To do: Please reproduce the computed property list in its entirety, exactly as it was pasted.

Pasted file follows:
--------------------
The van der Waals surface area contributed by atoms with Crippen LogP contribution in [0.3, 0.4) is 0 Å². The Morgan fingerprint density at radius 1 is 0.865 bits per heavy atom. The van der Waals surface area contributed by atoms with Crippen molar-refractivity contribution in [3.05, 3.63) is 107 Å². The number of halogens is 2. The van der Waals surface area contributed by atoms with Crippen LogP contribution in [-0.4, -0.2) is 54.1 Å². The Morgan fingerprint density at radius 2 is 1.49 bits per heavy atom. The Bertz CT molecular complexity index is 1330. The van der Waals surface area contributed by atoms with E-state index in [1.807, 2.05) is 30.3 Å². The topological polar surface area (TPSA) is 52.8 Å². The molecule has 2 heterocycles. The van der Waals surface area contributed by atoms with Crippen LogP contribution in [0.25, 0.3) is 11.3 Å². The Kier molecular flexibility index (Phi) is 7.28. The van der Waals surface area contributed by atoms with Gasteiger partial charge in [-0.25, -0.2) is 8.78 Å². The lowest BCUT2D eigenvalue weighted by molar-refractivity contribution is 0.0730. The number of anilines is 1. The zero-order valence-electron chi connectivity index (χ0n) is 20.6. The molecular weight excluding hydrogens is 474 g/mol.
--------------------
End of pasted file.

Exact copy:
The van der Waals surface area contributed by atoms with Crippen LogP contribution in [0.3, 0.4) is 0 Å². The Morgan fingerprint density at radius 1 is 0.865 bits per heavy atom. The van der Waals surface area contributed by atoms with Crippen molar-refractivity contribution in [3.05, 3.63) is 107 Å². The number of halogens is 2. The van der Waals surface area contributed by atoms with Crippen LogP contribution in [-0.4, -0.2) is 54.1 Å². The Morgan fingerprint density at radius 2 is 1.49 bits per heavy atom. The Bertz CT molecular complexity index is 1330. The van der Waals surface area contributed by atoms with E-state index in [1.807, 2.05) is 30.3 Å². The topological polar surface area (TPSA) is 52.8 Å². The molecule has 2 heterocycles. The van der Waals surface area contributed by atoms with Crippen LogP contribution in [0.25, 0.3) is 11.3 Å². The Kier molecular flexibility index (Phi) is 7.28. The van der Waals surface area contributed by atoms with Gasteiger partial charge in [-0.25, -0.2) is 8.78 Å². The lowest BCUT2D eigenvalue weighted by molar-refractivity contribution is 0.0730. The number of anilines is 1. The zero-order valence-electron chi connectivity index (χ0n) is 20.6. The molecular weight excluding hydrogens is 474 g/mol.